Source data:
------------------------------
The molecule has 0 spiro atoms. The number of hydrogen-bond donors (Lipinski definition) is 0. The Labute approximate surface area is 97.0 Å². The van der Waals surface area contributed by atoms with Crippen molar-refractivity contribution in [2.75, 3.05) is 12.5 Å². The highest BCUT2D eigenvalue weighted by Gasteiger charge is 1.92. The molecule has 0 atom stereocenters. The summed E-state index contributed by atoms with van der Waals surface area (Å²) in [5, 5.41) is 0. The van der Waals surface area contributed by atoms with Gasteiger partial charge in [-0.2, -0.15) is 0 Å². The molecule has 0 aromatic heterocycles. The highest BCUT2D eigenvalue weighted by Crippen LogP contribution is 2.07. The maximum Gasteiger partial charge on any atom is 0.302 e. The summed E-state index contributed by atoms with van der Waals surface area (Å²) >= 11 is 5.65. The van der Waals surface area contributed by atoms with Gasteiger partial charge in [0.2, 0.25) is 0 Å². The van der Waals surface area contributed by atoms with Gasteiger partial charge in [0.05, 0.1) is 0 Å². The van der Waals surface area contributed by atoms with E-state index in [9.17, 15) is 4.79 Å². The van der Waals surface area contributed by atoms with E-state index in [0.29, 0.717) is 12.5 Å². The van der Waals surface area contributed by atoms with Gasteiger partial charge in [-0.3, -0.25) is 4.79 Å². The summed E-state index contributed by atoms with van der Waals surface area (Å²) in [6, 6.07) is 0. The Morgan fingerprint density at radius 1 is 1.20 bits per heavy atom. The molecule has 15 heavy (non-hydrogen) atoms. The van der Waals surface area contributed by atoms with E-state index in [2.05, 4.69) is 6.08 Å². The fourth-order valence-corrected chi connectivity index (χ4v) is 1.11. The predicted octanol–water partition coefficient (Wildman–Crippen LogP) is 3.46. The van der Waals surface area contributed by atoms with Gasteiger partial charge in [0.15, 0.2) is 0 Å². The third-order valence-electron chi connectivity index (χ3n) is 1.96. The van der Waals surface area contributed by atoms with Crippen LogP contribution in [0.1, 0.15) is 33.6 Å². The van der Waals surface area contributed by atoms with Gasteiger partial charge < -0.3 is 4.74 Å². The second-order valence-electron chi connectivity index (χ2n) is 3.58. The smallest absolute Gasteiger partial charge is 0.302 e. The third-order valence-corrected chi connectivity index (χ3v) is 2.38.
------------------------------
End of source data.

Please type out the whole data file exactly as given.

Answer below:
The molecule has 0 spiro atoms. The number of hydrogen-bond donors (Lipinski definition) is 0. The Labute approximate surface area is 97.0 Å². The van der Waals surface area contributed by atoms with Crippen molar-refractivity contribution in [2.75, 3.05) is 12.5 Å². The highest BCUT2D eigenvalue weighted by Gasteiger charge is 1.92. The molecule has 0 atom stereocenters. The summed E-state index contributed by atoms with van der Waals surface area (Å²) in [5, 5.41) is 0. The van der Waals surface area contributed by atoms with Gasteiger partial charge in [-0.2, -0.15) is 0 Å². The molecule has 0 aromatic heterocycles. The highest BCUT2D eigenvalue weighted by Crippen LogP contribution is 2.07. The maximum Gasteiger partial charge on any atom is 0.302 e. The summed E-state index contributed by atoms with van der Waals surface area (Å²) >= 11 is 5.65. The van der Waals surface area contributed by atoms with Gasteiger partial charge in [0.2, 0.25) is 0 Å². The van der Waals surface area contributed by atoms with Gasteiger partial charge in [0.05, 0.1) is 0 Å². The van der Waals surface area contributed by atoms with E-state index in [9.17, 15) is 4.79 Å². The van der Waals surface area contributed by atoms with E-state index in [0.29, 0.717) is 12.5 Å². The van der Waals surface area contributed by atoms with Gasteiger partial charge in [-0.3, -0.25) is 4.79 Å². The summed E-state index contributed by atoms with van der Waals surface area (Å²) in [6, 6.07) is 0. The Morgan fingerprint density at radius 1 is 1.20 bits per heavy atom. The molecule has 15 heavy (non-hydrogen) atoms. The van der Waals surface area contributed by atoms with E-state index in [2.05, 4.69) is 6.08 Å². The fourth-order valence-corrected chi connectivity index (χ4v) is 1.11. The predicted octanol–water partition coefficient (Wildman–Crippen LogP) is 3.46. The van der Waals surface area contributed by atoms with Gasteiger partial charge in [0.15, 0.2) is 0 Å². The third-order valence-electron chi connectivity index (χ3n) is 1.96. The van der Waals surface area contributed by atoms with Crippen LogP contribution in [0.1, 0.15) is 33.6 Å². The van der Waals surface area contributed by atoms with Gasteiger partial charge < -0.3 is 4.74 Å². The second-order valence-electron chi connectivity index (χ2n) is 3.58. The smallest absolute Gasteiger partial charge is 0.302 e. The third-order valence-corrected chi connectivity index (χ3v) is 2.38.